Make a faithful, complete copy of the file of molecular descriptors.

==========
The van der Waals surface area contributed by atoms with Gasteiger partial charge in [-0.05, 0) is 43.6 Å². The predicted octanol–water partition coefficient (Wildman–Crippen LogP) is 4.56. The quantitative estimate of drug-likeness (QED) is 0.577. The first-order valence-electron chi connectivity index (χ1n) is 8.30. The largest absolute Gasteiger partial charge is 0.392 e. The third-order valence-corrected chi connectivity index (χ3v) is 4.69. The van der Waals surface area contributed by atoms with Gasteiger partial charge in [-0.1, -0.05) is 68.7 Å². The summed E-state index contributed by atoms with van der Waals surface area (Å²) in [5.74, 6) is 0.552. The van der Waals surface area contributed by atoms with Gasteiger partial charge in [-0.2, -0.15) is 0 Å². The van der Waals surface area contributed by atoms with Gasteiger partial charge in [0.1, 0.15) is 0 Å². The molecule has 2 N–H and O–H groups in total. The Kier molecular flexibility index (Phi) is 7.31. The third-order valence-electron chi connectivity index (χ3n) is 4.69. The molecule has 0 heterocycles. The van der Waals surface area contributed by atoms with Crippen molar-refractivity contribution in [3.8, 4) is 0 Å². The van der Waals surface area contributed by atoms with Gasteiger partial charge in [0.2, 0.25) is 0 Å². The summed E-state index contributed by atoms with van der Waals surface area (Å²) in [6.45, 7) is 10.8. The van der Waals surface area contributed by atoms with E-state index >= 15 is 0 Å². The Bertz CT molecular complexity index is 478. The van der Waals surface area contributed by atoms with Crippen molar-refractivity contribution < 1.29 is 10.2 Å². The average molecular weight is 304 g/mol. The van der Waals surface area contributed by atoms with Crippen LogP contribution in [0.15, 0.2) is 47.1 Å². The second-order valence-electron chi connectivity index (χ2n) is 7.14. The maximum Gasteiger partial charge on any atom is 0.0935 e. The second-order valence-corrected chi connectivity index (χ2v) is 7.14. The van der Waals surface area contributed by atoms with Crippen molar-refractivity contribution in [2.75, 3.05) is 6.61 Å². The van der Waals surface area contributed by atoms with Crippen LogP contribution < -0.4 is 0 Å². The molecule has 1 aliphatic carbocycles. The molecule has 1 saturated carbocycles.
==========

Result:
The van der Waals surface area contributed by atoms with Gasteiger partial charge in [-0.05, 0) is 43.6 Å². The predicted octanol–water partition coefficient (Wildman–Crippen LogP) is 4.56. The quantitative estimate of drug-likeness (QED) is 0.577. The first-order valence-electron chi connectivity index (χ1n) is 8.30. The largest absolute Gasteiger partial charge is 0.392 e. The third-order valence-corrected chi connectivity index (χ3v) is 4.69. The van der Waals surface area contributed by atoms with Gasteiger partial charge in [-0.1, -0.05) is 68.7 Å². The summed E-state index contributed by atoms with van der Waals surface area (Å²) in [5.74, 6) is 0.552. The van der Waals surface area contributed by atoms with Gasteiger partial charge in [-0.2, -0.15) is 0 Å². The van der Waals surface area contributed by atoms with Gasteiger partial charge in [0.1, 0.15) is 0 Å². The molecule has 2 N–H and O–H groups in total. The Kier molecular flexibility index (Phi) is 7.31. The third-order valence-electron chi connectivity index (χ3n) is 4.69. The molecule has 0 heterocycles. The van der Waals surface area contributed by atoms with Crippen molar-refractivity contribution in [3.8, 4) is 0 Å². The van der Waals surface area contributed by atoms with Gasteiger partial charge in [0.2, 0.25) is 0 Å². The summed E-state index contributed by atoms with van der Waals surface area (Å²) in [6.45, 7) is 10.8. The van der Waals surface area contributed by atoms with E-state index >= 15 is 0 Å². The Bertz CT molecular complexity index is 478. The van der Waals surface area contributed by atoms with Crippen molar-refractivity contribution < 1.29 is 10.2 Å². The average molecular weight is 304 g/mol. The van der Waals surface area contributed by atoms with Crippen LogP contribution in [0.15, 0.2) is 47.1 Å². The second-order valence-electron chi connectivity index (χ2n) is 7.14. The maximum Gasteiger partial charge on any atom is 0.0935 e. The second-order valence-corrected chi connectivity index (χ2v) is 7.14. The van der Waals surface area contributed by atoms with Crippen molar-refractivity contribution in [2.75, 3.05) is 6.61 Å². The van der Waals surface area contributed by atoms with Crippen LogP contribution < -0.4 is 0 Å². The molecule has 1 aliphatic carbocycles. The molecule has 1 saturated carbocycles.